As the dust settled on the battlefields and diplomats plotted in shadowed halls, one question lingered in the minds of leaders and common folk alike: In a Europe where alliances were as fluid as they were fragile, what would the next move be on this perilous chessboard? From the early signs of rebellion in June to the rise of the FDI by August, the summer of 1892 was a whirlwind of political and military manoeuvring.
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Part 5, Chapter XXX
V, XXX: The Puppetmaster's Hand

As France descended into chaos, Britain’s newly elected Parliament met for the first time on September 1st, 1892. The delay was caused by an illness debilitating President-Regent Stanley, and in the end, he was too ill to attend, so the High Chancellor A.V. Dicey opened Parliament and read the Speech at the State Opening. The Unionist Government made promises on matters of defense, education, and welfare, as agreed in at the Highbury Hall meeting and Second Unionist Congress.

In the days prior, a new Union Council was appointed that confirmed the suspicions of many: the Unionists had become, essentially, the Tories. Senator R.A Cross was confirmed as Leader of the Senate, Arthur Balfour was made War Secretary, and his brother, Gerald, was put in charge of Agriculture. St John Brodrick, a key Irish Unionist, was tasked with the Education remit, and most significantly, Senator Charles Gordon was given the crucial task of Keeper of the Seal.

7th Union Council
Prime Minister, President of the Union Council, Leader of the House of Commons - Joseph Chamberlain, Unionist
Vice President of the Union Council, Leader of the Senate - Senator R.A. Cross, Unionist
Chancellor of the Exchequer - Randolph Churchill, Unionist
Secretary of State for the Foreign Office - Senator Robert Cecil, Unionist
Secretary of State for the Home Office - Senator Henry Matthews, Unionist
Secretary of State for War - Senator Arthur Balfour, Unionist
Secretary of State for Education - St John Brodrick, Unionist
Secretary of State for Colonial Affairs - Sir Robert Herbert, Unionist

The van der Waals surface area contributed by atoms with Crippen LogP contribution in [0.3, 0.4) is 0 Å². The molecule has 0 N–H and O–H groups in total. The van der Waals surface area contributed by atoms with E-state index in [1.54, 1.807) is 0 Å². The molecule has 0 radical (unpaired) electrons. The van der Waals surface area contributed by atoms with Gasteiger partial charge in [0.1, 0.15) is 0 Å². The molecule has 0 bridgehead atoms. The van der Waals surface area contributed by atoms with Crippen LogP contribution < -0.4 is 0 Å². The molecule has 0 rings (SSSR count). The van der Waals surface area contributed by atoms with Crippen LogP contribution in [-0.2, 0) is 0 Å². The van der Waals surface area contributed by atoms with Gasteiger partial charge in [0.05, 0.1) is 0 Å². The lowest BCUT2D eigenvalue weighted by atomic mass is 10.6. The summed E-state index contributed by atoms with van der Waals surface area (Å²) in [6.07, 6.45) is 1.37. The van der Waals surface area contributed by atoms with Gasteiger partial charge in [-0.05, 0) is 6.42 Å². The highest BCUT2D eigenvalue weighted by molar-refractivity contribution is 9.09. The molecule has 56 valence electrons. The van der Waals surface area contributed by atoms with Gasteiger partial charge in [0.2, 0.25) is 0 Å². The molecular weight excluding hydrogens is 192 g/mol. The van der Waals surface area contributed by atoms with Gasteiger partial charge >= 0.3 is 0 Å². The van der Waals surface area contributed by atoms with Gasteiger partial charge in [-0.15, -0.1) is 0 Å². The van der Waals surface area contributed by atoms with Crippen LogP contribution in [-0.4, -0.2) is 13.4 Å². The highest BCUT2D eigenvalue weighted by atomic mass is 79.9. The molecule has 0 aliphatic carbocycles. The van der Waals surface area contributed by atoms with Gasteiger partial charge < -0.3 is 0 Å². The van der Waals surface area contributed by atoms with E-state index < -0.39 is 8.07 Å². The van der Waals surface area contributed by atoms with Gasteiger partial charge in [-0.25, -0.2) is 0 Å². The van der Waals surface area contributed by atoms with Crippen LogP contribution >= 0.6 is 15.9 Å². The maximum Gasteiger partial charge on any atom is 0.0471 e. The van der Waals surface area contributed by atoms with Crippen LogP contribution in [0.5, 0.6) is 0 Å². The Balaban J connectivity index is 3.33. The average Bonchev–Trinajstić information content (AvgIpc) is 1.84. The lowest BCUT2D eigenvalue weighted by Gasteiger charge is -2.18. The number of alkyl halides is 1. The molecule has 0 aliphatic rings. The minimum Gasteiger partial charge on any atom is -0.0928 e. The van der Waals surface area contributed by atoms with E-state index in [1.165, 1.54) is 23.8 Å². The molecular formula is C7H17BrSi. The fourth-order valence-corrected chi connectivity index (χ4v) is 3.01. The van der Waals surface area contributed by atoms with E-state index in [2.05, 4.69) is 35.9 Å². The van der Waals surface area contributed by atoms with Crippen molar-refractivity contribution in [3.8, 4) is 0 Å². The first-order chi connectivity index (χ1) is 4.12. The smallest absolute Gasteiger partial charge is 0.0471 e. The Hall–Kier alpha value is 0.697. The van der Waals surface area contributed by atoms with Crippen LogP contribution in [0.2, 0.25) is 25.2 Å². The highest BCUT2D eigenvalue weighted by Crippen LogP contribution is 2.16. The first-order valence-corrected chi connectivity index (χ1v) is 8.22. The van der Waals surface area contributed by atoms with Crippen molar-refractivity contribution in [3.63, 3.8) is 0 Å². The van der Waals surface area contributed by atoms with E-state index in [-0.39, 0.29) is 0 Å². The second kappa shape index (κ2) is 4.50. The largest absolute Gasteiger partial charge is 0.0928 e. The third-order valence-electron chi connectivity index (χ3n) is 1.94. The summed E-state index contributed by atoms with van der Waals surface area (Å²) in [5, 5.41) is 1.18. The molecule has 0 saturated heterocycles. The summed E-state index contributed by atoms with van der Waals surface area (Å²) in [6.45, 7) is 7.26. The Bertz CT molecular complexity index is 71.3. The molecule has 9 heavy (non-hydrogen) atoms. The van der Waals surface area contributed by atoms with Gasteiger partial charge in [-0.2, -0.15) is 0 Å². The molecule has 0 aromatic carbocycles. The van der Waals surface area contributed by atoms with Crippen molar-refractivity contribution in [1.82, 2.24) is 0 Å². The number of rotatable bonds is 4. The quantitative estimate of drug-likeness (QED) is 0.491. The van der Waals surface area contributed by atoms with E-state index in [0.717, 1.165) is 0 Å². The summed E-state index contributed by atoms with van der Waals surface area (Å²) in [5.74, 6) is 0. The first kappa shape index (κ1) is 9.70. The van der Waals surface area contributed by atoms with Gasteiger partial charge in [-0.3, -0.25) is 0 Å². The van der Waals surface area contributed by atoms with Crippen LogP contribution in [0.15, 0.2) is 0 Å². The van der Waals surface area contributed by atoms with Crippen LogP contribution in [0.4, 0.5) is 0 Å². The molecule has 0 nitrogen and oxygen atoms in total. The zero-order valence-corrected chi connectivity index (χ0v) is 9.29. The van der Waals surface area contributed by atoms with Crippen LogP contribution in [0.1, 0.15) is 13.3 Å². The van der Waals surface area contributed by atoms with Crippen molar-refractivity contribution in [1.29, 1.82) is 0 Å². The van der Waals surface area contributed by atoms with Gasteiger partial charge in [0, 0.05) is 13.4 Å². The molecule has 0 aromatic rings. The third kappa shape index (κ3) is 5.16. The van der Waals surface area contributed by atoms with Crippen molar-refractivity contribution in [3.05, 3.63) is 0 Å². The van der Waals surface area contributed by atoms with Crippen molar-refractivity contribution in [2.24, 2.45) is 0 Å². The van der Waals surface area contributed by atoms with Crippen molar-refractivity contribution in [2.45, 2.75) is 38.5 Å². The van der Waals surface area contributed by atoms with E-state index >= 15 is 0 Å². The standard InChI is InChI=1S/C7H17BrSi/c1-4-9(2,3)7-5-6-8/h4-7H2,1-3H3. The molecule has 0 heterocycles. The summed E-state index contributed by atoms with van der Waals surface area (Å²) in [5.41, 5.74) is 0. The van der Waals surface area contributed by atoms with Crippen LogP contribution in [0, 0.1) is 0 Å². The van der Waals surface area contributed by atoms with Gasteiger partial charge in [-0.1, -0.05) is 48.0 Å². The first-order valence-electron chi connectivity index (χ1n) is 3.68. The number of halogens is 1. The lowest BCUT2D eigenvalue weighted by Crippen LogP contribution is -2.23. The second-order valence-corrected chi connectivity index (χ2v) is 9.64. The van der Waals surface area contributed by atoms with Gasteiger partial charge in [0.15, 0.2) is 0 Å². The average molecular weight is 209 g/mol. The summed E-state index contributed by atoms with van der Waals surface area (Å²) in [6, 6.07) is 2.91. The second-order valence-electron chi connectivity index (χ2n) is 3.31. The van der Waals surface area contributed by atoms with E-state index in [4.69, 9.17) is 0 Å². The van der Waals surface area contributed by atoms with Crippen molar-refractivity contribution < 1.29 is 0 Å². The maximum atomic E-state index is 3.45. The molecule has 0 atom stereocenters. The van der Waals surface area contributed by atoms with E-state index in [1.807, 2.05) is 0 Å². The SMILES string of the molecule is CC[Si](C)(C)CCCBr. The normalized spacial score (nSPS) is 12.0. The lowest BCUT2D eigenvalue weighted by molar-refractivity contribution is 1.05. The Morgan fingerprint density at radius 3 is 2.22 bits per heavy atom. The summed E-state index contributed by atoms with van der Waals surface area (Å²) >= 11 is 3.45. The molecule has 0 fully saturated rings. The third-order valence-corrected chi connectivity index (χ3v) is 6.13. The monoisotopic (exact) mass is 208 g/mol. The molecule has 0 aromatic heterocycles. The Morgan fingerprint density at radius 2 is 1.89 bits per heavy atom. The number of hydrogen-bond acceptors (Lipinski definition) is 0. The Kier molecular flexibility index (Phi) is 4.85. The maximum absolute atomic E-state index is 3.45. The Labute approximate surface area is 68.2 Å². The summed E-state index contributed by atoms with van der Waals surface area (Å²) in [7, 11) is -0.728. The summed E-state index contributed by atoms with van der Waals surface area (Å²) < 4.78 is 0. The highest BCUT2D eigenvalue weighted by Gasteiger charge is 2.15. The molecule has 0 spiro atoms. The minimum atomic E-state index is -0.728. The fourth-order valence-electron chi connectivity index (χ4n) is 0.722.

Secretary of State for State Affairs - John Henry Chamberlain, Unionist
Secretary of State for Trade - George Goschen, Unionist
Secretary of State for Agriculture - Gerald Balfour, Unionist
Keeper of the Great Seal of the Union - Senator Charles Gordon, Unionist

While many speculated what led Chamberlain to suggest such appointments to President-Regent Stanley, in reality, the changes were insisted by the real leader of the government, Senator Robert Cecil, or “Call-Me-Salisbury,” as the opposition goaded him. Cecil was the driving force behind Unionism, with Chamberlain thoroughly sidelined despite nominally holding the position of Prime Minister. Cecil’s allies were appointed to lower cabinet positions, too, further undermining Chamberlain’s authority within the cabinet. These appointments were derided by the LDP, with the opposition describing Whitehall as ‘Hotel Cecil,’ thanks to the three relatives of the Foreign Secretary in the cabinet. Senator William Morris of the SDF described Prime Minister as being operated by "The Puppetmaster's Hand," alluding to Cecil.

In the newly constituted Parliament, the British stance towards the French Civil War was a matter of utmost importance, given their prior relations with the FDI. In Germany, Chancellor Leo von Caprivi was keen to isolate and control France through a web of alliances, and therefore the German's support would be firmly with the Royalists, despite their aversion to the French in general. This desire meshed well with Britain's intention to corner France. While Cecil and the Unionist government re-evaluated Britain's stance on the French Civil War, a confidential meeting took place between Chancellor Caprivi, Senator Cecil, and Prime Minister Chamberlain. The thrust of their discussion was the rapidly evolving European landscape. With the complex web engulfing France and the rising tide of Actionism, both leaders recognised the need for a unified stance.


Chancellor Leo von Caprivi of the German Empire

Cecil believed that if Britain was to continue supporting the FDI, it had to be prepared for potential backlash from remnants of an Actionist French regime or other European powers that might see the FDI's rise as a threat - and therefore, the British Government should do what it could to avoid an Actionist victory. Recognising that Britain was in no state to fight a continental war, echoing the findings of the Highbury Hall conflab, Cecil endorsed military reforms and build-up, believing that under the first Unionist Government, the military had been neglected.

Senator Arthur Balfour, the Secretary of State for War, was asked to reassess Britain's military readiness. The Royal Navy’s activities in the Channel intensified, with regular drills and increased patrolling. One of the main focuses of the new government would be on the armed forces, which received a huge reform in the next year led by Balfour. The Balfour Reforms, formalized under General Order 101/1892, marked a significant reorganization of the British Army. Dan Snow’s Military History of the Union of Britain summarised these reforms effectively:

“As per the order, a web of multi-battalion regiments was created across various states, with a specific structure for England, Wales, the Orange State, Scotland, and Ireland, funnelling into a state command, which in turn would funnel to a Union and Empire-wide command.